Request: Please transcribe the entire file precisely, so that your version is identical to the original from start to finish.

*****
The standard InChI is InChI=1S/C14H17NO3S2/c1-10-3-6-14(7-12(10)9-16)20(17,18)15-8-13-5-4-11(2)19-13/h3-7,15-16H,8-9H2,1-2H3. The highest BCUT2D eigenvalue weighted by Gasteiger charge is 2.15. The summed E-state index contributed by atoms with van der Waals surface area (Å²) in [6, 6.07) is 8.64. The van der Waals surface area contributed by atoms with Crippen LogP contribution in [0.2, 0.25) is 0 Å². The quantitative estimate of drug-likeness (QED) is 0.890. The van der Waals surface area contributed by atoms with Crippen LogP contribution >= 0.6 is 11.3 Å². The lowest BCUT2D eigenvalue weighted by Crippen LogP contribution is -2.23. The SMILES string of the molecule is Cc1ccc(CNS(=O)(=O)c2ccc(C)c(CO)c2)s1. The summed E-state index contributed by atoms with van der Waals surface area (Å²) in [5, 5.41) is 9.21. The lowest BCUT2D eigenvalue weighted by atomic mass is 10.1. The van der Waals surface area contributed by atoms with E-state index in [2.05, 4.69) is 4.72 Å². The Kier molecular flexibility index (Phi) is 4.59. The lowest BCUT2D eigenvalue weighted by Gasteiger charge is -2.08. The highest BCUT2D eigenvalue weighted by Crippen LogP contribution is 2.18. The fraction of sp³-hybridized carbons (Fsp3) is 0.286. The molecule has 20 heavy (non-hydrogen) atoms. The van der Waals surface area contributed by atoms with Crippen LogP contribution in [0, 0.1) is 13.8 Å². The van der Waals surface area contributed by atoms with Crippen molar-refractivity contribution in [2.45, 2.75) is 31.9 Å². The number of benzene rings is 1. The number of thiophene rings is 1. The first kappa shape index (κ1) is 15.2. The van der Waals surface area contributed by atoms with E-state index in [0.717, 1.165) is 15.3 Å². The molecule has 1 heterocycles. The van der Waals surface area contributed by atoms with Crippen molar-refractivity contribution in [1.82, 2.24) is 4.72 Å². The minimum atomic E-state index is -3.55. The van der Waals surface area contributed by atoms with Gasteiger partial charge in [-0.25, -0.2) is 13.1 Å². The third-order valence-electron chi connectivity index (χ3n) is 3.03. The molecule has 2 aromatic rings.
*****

The standard InChI is InChI=1S/C14H17NO3S2/c1-10-3-6-14(7-12(10)9-16)20(17,18)15-8-13-5-4-11(2)19-13/h3-7,15-16H,8-9H2,1-2H3. The highest BCUT2D eigenvalue weighted by Gasteiger charge is 2.15. The summed E-state index contributed by atoms with van der Waals surface area (Å²) in [6, 6.07) is 8.64. The van der Waals surface area contributed by atoms with Crippen LogP contribution in [0.2, 0.25) is 0 Å². The quantitative estimate of drug-likeness (QED) is 0.890. The van der Waals surface area contributed by atoms with Crippen LogP contribution >= 0.6 is 11.3 Å². The lowest BCUT2D eigenvalue weighted by Crippen LogP contribution is -2.23. The SMILES string of the molecule is Cc1ccc(CNS(=O)(=O)c2ccc(C)c(CO)c2)s1. The summed E-state index contributed by atoms with van der Waals surface area (Å²) in [5, 5.41) is 9.21. The lowest BCUT2D eigenvalue weighted by atomic mass is 10.1. The van der Waals surface area contributed by atoms with E-state index in [2.05, 4.69) is 4.72 Å². The Kier molecular flexibility index (Phi) is 4.59. The lowest BCUT2D eigenvalue weighted by Gasteiger charge is -2.08. The highest BCUT2D eigenvalue weighted by Crippen LogP contribution is 2.18. The fraction of sp³-hybridized carbons (Fsp3) is 0.286. The molecule has 20 heavy (non-hydrogen) atoms. The van der Waals surface area contributed by atoms with Crippen LogP contribution in [0, 0.1) is 13.8 Å². The van der Waals surface area contributed by atoms with Crippen molar-refractivity contribution in [2.45, 2.75) is 31.9 Å². The number of benzene rings is 1. The number of thiophene rings is 1. The first kappa shape index (κ1) is 15.2. The van der Waals surface area contributed by atoms with E-state index in [0.717, 1.165) is 15.3 Å². The molecule has 1 heterocycles. The van der Waals surface area contributed by atoms with Crippen molar-refractivity contribution in [1.82, 2.24) is 4.72 Å². The minimum atomic E-state index is -3.55. The van der Waals surface area contributed by atoms with Gasteiger partial charge in [-0.25, -0.2) is 13.1 Å². The third-order valence-electron chi connectivity index (χ3n) is 3.03. The molecule has 2 aromatic rings.